Reading Requires Outside Knowledge

kid-reading-manual_thumb.jpgDaniel Willingham is a professor of psychology at the University of Virginia and he wrote a piece at Real Clear Education entitled “Common Core and ‘Close Reading’: Effectiveness Questionable without Outside Knowledge” that is worth a read.

He points out that close reading entails rereading the text kids are working with and then dealing mainly with the author’s words in the text.  Both of these he says are good practices (and I agree).

It is the third component of close reading that he has an issue with.  Willingham writes:

…we will view a text as being self-contained. We will only draw conclusions that are defensible via the author’s words. In fact, we will read the text as though we know nothing about the subject at hand; the author’s words will be not only necessary for our interpretation, we’ll consider them sufficient.

It’s that last bit that seems crazy to me.

Rereading? Sure. Paying close attention to the author’s words? Great idea. But pretending that one’s knowledge is not relevant to interpreting a text conflicts with how writers write and with how readers read.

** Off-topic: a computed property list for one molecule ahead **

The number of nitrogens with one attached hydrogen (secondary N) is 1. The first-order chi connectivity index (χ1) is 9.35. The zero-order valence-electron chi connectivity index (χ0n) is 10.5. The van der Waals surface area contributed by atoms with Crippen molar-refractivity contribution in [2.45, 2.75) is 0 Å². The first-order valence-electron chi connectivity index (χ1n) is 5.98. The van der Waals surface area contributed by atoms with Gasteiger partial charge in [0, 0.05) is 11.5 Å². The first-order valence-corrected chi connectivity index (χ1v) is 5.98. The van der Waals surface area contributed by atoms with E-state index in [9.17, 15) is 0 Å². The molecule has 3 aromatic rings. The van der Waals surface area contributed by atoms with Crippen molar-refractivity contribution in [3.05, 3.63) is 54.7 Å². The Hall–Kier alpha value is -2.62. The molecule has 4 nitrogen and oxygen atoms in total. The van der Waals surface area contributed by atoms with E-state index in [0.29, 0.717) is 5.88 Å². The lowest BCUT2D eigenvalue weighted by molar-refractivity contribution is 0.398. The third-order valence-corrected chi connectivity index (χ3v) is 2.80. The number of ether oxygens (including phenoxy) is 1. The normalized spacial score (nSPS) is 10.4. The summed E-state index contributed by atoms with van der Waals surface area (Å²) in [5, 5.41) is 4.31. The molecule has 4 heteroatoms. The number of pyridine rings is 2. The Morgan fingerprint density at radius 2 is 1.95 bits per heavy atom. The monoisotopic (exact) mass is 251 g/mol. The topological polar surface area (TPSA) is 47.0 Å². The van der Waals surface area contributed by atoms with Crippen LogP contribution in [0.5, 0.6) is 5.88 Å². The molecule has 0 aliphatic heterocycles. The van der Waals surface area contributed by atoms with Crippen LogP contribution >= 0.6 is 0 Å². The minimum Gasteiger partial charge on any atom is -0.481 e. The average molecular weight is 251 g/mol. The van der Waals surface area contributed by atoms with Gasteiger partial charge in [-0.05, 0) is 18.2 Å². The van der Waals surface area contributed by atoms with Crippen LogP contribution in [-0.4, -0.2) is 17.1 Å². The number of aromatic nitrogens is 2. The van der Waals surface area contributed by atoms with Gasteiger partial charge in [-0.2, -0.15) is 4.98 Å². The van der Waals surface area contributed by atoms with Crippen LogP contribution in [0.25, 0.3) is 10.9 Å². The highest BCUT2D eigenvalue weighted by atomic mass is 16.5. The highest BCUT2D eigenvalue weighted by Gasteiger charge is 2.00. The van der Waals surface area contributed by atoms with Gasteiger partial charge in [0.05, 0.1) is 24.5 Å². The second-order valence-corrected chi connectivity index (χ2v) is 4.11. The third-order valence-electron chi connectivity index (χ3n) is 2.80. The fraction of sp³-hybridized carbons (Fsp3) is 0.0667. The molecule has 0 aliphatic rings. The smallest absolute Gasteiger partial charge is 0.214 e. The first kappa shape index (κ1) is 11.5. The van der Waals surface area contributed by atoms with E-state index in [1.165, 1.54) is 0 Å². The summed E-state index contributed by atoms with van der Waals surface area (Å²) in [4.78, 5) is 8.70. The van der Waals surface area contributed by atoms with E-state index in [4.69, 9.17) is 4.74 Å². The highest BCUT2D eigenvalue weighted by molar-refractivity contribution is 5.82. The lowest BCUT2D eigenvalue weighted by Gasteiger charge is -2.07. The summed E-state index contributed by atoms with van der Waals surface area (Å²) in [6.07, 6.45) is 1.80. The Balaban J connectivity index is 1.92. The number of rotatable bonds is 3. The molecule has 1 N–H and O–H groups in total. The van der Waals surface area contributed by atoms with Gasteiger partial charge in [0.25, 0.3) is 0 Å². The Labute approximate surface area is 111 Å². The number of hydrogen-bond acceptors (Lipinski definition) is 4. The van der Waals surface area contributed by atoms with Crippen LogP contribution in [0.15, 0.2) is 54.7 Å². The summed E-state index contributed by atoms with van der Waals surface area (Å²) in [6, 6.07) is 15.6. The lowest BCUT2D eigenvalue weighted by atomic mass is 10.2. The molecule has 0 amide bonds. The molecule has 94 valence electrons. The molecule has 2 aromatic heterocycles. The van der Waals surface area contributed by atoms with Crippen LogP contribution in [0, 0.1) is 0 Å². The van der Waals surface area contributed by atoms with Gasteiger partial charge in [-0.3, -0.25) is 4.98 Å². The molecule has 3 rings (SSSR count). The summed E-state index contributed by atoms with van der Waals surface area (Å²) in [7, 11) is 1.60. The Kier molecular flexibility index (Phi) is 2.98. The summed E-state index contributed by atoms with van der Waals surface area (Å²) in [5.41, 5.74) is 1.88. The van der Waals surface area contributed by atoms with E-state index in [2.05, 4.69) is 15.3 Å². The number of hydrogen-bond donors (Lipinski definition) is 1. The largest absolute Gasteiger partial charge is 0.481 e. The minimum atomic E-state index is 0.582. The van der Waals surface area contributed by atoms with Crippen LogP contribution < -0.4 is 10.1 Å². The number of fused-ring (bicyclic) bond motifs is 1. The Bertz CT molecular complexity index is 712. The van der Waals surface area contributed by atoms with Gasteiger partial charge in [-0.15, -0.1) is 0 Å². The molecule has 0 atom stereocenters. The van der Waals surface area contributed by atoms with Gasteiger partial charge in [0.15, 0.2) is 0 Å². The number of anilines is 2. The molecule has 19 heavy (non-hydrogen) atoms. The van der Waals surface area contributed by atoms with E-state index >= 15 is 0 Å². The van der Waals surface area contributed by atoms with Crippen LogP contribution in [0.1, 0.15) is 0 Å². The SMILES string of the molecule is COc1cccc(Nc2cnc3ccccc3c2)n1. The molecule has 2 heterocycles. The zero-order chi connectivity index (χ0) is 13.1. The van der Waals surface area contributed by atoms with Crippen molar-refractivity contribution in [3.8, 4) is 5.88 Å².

Writers count on their audience to bring knowledge to bear on the text.


So the nature of writing and the nature of reading seem contrary to one aspect of close reading, namely, the idea that we can put a fence around a text, and read it only with reference to the contents of the text.


Except in very restricted academic settings — that is, among people who like close reading — it’s not obvious to me how this sort of reading will serve students well.

Careful study of language, focus on the author’s words, assumption that rereading pays off: yes. Excluding knowledge outside of the text: no.

Read the rest.

HT: Education in Iowa – Karen W looks at video of a close reading exercise with 4th graders. It’s worth taking a look.